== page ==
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Sept. 17, 2007
Contact: Jill Jess, University Relations, (785) 864-8858.

History Channel program features researchers from KU

LAWRENCE — An energy burst that blankets Earth in chemical smog, collapses food chains and leads to death by starvation for 6 billion humans is the focus of a History Channel production that features the work of a University of Kansas paleontologist.

The Tuesday, Sept. 18, episode of “Mega Disasters” explores gamma-ray bursts — powerful energy explosions from space that last only seconds. Potentially caused by massive stars collapsing into black holes or by the merger of two neutron stars, their effects can be seen billions of light years away.

Bruce Lieberman, curator of invertebrate paleontology at the KU Natural History Museum, theorizes that such a burst could have caused the second-largest mass extinction known in the fossil record. The extinction in the Ordovician Period 450 million years ago eliminated more than 100 families of marine life.

“Mass extinctions are big puzzles,” said Lieberman, who works with physics and astronomy researchers at KU to explore the gamma-ray bursts. “One of our theories is that a star thousands of light years away exploded and caused such a mass extinction. A strong gamma-ray burst like that could profoundly affect the atmosphere, killing life on the planet.”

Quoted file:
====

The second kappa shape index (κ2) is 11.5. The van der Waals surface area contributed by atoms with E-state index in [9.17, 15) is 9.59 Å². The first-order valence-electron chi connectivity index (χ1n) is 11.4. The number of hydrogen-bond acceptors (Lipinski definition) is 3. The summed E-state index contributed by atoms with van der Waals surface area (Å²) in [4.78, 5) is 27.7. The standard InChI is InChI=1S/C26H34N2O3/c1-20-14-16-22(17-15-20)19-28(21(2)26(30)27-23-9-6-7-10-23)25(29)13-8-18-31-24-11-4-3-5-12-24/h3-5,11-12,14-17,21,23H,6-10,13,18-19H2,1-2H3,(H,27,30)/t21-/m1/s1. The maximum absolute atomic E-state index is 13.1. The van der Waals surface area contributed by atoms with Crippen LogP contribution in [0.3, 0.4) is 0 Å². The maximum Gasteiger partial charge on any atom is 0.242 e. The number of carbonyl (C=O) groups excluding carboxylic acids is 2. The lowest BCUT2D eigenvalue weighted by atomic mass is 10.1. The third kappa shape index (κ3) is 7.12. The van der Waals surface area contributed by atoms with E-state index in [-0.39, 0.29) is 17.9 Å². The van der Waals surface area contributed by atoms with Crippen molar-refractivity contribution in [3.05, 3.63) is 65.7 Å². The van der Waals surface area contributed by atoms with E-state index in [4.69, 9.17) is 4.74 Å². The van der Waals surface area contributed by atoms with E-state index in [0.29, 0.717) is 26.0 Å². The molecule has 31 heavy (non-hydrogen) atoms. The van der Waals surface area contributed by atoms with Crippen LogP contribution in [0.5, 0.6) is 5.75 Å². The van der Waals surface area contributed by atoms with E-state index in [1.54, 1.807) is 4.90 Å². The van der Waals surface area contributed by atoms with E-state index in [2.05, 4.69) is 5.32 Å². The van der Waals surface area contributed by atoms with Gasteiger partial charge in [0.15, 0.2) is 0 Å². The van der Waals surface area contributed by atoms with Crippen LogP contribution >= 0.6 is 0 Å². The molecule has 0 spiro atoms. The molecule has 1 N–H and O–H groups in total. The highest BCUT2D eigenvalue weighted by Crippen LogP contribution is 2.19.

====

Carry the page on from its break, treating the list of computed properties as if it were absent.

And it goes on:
Lieberman and Adrian Melott, KU professor of physics and astronomy, also have been researching the possibility that mass extinctions happen cyclically, roughly every 62 million years. If that is correct, the next such “pulse” of extinction will occur in 10 million years.

Lieberman is among a dozen researchers from KU, NASA, Pennsylvania State University and other institutions who contributed to the gamma-ray burst episode of “Mega Disasters.” The program also features Brian Thomas, who earned his doctorate in physics at KU in 2005 and studied with Melott. This “Mega Disasters” is a part of the program’s second season and airs Tuesdays at 9 p.m. on the History Channel. The gamma-ray episode will be broadcast again at various times Sept. 19-23.

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